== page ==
How to grow lavender

Lavender plants are the perfect addition to the lazy gardener's yard. Read how easy lavender is to add to your garden decor.

By Jo Calvert

How to grow lavender plants
Hardy noninvasive perennials, lavenders suit both informal and formal gardens. Mature lavenders form dense mounds of foliage, ranging from grey to green and from 30 to 60 centimetres tall – beautiful even when they're not blooming. And lavender's not just blue – you can choose a plant that flowers in white, pink or pale purple through to inky, intense blue or violet.

In a flowerbed, the blooming plants provide a cloud of hazy colour that softens the contours of leggy companions such as roses. Planted in a row, compact varieties form a low hedge to edge a bed or path, or trace the outline of a traditional knot garden filled with other herbs.

Perhaps the best part? Once you plant lavender, you can enjoy its fragrance – and its flavour – long after summer is gone.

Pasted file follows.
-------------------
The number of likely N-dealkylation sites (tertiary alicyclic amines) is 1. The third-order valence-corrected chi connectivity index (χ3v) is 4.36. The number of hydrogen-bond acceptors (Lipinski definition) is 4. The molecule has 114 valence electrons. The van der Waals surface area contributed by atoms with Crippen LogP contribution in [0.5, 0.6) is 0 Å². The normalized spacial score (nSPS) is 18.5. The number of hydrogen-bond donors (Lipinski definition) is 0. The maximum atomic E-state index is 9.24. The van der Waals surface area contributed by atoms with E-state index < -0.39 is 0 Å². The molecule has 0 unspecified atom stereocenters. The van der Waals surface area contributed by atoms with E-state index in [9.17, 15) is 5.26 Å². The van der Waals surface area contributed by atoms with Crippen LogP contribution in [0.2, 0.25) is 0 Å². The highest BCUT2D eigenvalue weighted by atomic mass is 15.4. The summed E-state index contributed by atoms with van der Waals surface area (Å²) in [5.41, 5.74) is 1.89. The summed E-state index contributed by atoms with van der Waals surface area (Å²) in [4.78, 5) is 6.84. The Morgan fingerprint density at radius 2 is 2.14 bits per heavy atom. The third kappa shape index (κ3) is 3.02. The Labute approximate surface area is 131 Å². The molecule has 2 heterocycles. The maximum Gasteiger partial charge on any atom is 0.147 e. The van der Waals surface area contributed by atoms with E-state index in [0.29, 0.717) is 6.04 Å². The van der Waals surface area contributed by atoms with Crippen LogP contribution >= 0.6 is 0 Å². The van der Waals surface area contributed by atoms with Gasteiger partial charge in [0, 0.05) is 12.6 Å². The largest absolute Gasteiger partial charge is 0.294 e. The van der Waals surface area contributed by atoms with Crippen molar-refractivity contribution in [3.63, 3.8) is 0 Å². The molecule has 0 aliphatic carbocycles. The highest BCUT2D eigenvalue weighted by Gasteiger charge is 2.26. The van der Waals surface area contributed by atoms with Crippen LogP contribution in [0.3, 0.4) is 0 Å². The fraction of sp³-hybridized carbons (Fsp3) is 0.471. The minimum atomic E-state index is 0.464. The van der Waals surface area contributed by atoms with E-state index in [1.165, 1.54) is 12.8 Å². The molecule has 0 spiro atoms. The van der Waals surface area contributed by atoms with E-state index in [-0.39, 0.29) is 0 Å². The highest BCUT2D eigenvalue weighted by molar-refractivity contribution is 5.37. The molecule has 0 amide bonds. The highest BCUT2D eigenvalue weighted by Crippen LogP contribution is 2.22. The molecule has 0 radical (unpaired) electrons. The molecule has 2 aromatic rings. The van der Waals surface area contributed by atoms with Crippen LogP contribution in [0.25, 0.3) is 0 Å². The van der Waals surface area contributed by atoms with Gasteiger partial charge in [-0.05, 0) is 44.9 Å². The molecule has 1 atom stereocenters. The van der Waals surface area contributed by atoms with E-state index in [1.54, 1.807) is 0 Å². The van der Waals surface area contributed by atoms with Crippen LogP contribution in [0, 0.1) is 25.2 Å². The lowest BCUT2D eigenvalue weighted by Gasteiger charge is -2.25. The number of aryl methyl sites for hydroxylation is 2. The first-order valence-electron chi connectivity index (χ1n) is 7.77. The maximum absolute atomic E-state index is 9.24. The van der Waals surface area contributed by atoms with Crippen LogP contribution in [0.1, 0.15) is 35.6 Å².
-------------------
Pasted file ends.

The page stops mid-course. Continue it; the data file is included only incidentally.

How to grow it
Given a sunny, well-drained site, lavenders will thrive in dry, poor soil and even self-seed. An annual top dressing of compost and occasional watering during very dry spells is welcome, but avoid overfeeding with high-nitrogen fertilizers or rich manures. Follow the spacing recommendations on the plant tag (some lavenders spread up to 1 metre in diameter) when planting in a flowerbed, but shave off about a third of that when planting a row for a hedge. This is a good time to add new lavender to the garden; planting is recommended no later than two months before the first hard frost, to let plants get settled in.

Compact varieties grow happily in containers, but require a coarse potting mix that doesn't stay soggy, and you will need to water, sparingly, in the summer. In the fall, protect the roots from freezing by sinking the pot in a flowerbed for the winter or moving the potted plant into your garage until spring, then repot in fresh soil.

Harvest some or all of the flowers, if you like, or leave them all summer long. Either way, shear back lavenders by about one-third (avoid cutting into older, woody stems) each fall, leaving a compact cushion of leafy stems.

Page 1 of 2 – Learn how to get the most out of your lavender plants, from herbed butters, to fragrant sachets, to the bathtub on page 2. 


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